#Twitterheart, Google and Amazon get physical
Twitter is breaking hearts with its shift away from the star favorite icon while Google and Amazon move into retail and delivery services – though what company is doing which might surprise you.
Twitter announced the change on Tuesday, shifting the favorite functionality that was represented by a star, and changed it to a heart icon. The hearts will also show up on Vine’s apps and their website, mimicking the functionality on Twitter’s Periscope.
Taking a page from Facebook’s…book, Twitter is calling the hearts ‘Likes’, stating that the star could be confusing, specifically for newcomers. Twitter product manager Akarshan Kumar said in a blog post that people might ‘like a lot of things, but not everything can be your favorite’.“The heart, in contrast, is a universal symbol that resonates across languages, cultures, and time zones. The heart is more expressive, enabling you to convey a range of emotions and easily connect with people. And in our tests, we found that people loved it.”
Like any change made by a large social media platform, the ‘star to heart’ shift has quite a few detractors online. One of the more common arguments is that favorite never really meant favorite – it was more ‘I agree’ or ‘Let’s politely end the conversation here’. Others say that the Like functionality has the same problem it had on Facebook – having no neutral or negative emotion means lots of awkwardness around disasters, breakups, and other negative events. Which is part of the reason Facebook began moving away from the Like button in the first place.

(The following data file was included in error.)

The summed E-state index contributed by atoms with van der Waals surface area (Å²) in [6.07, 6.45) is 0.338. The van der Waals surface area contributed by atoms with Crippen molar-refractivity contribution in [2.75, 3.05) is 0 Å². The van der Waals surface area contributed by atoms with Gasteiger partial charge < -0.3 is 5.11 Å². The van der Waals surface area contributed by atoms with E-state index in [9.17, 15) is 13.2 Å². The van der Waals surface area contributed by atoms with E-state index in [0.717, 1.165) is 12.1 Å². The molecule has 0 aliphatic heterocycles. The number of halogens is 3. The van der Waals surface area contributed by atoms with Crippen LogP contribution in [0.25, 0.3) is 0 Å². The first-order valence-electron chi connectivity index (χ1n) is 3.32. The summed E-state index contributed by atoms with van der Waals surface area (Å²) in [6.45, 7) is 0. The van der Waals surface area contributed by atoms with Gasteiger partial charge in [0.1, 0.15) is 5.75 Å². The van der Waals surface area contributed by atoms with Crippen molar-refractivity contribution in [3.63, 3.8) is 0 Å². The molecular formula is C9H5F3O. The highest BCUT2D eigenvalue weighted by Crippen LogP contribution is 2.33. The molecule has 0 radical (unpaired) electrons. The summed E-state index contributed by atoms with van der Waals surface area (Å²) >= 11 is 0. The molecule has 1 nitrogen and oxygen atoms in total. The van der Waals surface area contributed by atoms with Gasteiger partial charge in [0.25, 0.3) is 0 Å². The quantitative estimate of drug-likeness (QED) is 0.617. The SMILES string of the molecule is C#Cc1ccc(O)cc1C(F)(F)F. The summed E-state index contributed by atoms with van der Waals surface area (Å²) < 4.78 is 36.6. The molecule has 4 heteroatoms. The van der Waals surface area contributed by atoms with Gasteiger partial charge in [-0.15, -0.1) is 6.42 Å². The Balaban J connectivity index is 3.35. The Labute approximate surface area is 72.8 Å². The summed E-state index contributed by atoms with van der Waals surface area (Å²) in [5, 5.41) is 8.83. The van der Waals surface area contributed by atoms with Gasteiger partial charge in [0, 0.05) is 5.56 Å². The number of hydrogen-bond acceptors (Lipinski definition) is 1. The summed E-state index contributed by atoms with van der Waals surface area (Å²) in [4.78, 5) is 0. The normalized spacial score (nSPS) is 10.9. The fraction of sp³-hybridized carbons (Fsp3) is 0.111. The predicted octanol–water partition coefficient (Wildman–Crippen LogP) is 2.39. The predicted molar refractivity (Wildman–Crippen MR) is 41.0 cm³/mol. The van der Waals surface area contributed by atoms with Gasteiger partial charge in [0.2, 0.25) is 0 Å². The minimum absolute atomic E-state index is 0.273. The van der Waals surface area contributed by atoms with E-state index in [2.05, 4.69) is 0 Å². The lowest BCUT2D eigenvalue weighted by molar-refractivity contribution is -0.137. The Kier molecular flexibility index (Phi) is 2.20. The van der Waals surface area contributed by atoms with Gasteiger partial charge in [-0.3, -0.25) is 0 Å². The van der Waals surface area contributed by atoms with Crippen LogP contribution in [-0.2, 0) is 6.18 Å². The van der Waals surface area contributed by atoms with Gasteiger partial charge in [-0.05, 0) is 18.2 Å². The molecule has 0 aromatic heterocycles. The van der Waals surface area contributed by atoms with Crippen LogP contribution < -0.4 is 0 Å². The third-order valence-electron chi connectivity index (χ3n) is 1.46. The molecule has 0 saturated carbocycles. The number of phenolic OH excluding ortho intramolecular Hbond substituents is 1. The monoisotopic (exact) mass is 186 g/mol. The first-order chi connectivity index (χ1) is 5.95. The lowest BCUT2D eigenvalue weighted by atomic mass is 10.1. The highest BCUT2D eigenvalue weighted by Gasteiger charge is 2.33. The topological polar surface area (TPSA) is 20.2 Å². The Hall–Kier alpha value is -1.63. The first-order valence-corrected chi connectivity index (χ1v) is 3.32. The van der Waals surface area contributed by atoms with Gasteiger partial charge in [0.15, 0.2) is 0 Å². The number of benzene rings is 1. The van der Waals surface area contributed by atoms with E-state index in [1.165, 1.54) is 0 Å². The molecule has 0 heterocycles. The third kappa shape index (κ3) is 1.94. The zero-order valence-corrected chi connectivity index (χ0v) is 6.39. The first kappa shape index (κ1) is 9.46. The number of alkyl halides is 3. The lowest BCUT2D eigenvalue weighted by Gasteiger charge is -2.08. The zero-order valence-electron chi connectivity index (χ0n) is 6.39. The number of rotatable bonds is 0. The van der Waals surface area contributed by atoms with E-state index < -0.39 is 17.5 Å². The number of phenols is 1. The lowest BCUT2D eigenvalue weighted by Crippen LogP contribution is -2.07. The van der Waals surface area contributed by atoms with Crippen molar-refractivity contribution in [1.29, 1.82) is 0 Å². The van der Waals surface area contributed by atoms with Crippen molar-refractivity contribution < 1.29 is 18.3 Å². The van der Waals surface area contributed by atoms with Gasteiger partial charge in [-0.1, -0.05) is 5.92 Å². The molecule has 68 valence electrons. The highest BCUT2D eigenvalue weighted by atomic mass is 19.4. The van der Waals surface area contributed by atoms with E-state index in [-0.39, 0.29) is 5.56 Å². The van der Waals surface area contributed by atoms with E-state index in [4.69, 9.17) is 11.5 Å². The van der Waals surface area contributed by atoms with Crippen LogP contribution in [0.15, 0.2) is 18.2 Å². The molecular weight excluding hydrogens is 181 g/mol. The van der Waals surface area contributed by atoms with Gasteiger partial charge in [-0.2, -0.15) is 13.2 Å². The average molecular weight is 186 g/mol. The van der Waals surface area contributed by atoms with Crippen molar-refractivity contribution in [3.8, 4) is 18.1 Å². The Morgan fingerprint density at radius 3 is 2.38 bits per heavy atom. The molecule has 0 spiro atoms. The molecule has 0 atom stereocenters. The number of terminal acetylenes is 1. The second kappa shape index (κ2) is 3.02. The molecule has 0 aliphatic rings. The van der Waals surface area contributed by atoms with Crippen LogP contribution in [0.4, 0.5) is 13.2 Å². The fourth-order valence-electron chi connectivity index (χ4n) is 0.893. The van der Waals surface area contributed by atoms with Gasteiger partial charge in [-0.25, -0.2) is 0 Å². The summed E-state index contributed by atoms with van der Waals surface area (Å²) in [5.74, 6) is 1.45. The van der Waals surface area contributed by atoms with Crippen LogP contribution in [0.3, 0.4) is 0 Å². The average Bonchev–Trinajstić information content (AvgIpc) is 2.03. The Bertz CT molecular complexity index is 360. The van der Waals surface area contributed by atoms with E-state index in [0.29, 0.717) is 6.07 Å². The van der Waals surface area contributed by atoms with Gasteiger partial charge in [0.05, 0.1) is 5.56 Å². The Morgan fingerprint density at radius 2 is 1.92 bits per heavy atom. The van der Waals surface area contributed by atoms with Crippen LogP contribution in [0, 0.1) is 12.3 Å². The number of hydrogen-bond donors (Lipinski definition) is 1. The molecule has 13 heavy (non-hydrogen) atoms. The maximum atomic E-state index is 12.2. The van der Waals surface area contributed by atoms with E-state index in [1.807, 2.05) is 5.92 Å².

Amazon opens a bookstore. Wait, what?
Amazon quietly opened a bookstore in Seattle on Tuesday morning, marking a first for the 20-year-old e-commerce giant. The store, aptly titled ‘Amazon Books’, is similar to the competition that it succeeded in beating for years due to the savings they got by *not* having brick and mortar locations. Their wood shelves have around 5,000 titles, mostly best-sellers and Amazon.com customer favorites.
Amazon has a serious edge when it comes to stocking those shelves though – reams (no pun intended) of data on book lovers, specifically from that area of Seattle, providing a hyper-targeted local experience for shoppers. This data-driven model isn’t just about helping shoppers find exactly the kind of books they’re looking for, it also solves the problem of unsold books just sitting on shelves, taking up valuable real estate.
Jennifer Cast, VP of Amazon Books, is aware that data isn’t everything however, and has said the store won’t be solely stocked on analytics. “It’s data with heart,” she said. “We’re taking the data we have and we’re creating physical places with it.”
Amazon is charging the same price in their store as they do online.
Google Planning Drone Delivery
Google is testing a drone delivery service in Australia, called Project Wing, where it was sending local farmers everything from a first aid kit to candy bars.
At a Washington conference on Monday, Google announced they were hoping to field a commercial service by 2017. It hasn’t confirmed where the service would launch, but, in the US, the company has been pushing for clear new rules for commercial drones. While large scale drone delivery seems unlikely at the moment, the technology is moving so fast and getting so cheap that clearly Google sees value in it.
Check out the AI that an MIT student developed, showing how an automated drone can automatically avoid any obstacles in its path – then imagine it delivering you a pair of socks.